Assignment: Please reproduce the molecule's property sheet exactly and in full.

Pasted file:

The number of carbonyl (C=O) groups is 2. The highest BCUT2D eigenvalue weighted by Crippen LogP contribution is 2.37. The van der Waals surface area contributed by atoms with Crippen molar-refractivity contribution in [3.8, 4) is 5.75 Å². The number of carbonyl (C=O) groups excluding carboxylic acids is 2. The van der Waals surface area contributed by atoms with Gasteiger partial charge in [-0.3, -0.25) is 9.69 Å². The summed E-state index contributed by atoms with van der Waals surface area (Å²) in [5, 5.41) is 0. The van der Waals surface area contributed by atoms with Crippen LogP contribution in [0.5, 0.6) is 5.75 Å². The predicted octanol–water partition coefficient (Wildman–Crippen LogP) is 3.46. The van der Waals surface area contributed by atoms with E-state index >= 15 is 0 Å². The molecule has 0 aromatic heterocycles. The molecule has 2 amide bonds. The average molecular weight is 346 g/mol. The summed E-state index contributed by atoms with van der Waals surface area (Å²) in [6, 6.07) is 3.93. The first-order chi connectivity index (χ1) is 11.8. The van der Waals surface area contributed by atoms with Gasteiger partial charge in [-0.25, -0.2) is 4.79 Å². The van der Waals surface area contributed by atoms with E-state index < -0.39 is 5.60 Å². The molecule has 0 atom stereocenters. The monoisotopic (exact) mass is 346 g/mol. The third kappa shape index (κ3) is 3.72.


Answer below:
The number of carbonyl (C=O) groups is 2. The highest BCUT2D eigenvalue weighted by Crippen LogP contribution is 2.37. The van der Waals surface area contributed by atoms with Crippen molar-refractivity contribution in [3.8, 4) is 5.75 Å². The number of carbonyl (C=O) groups excluding carboxylic acids is 2. The van der Waals surface area contributed by atoms with Gasteiger partial charge in [-0.3, -0.25) is 9.69 Å². The summed E-state index contributed by atoms with van der Waals surface area (Å²) in [5, 5.41) is 0. The van der Waals surface area contributed by atoms with Crippen LogP contribution in [0.5, 0.6) is 5.75 Å². The predicted octanol–water partition coefficient (Wildman–Crippen LogP) is 3.46. The van der Waals surface area contributed by atoms with E-state index >= 15 is 0 Å². The molecule has 0 aromatic heterocycles. The molecule has 2 amide bonds. The average molecular weight is 346 g/mol. The summed E-state index contributed by atoms with van der Waals surface area (Å²) in [6, 6.07) is 3.93. The first-order chi connectivity index (χ1) is 11.8. The van der Waals surface area contributed by atoms with Gasteiger partial charge in [-0.25, -0.2) is 4.79 Å². The van der Waals surface area contributed by atoms with E-state index < -0.39 is 5.60 Å². The molecule has 0 atom stereocenters. The monoisotopic (exact) mass is 346 g/mol. The third kappa shape index (κ3) is 3.72.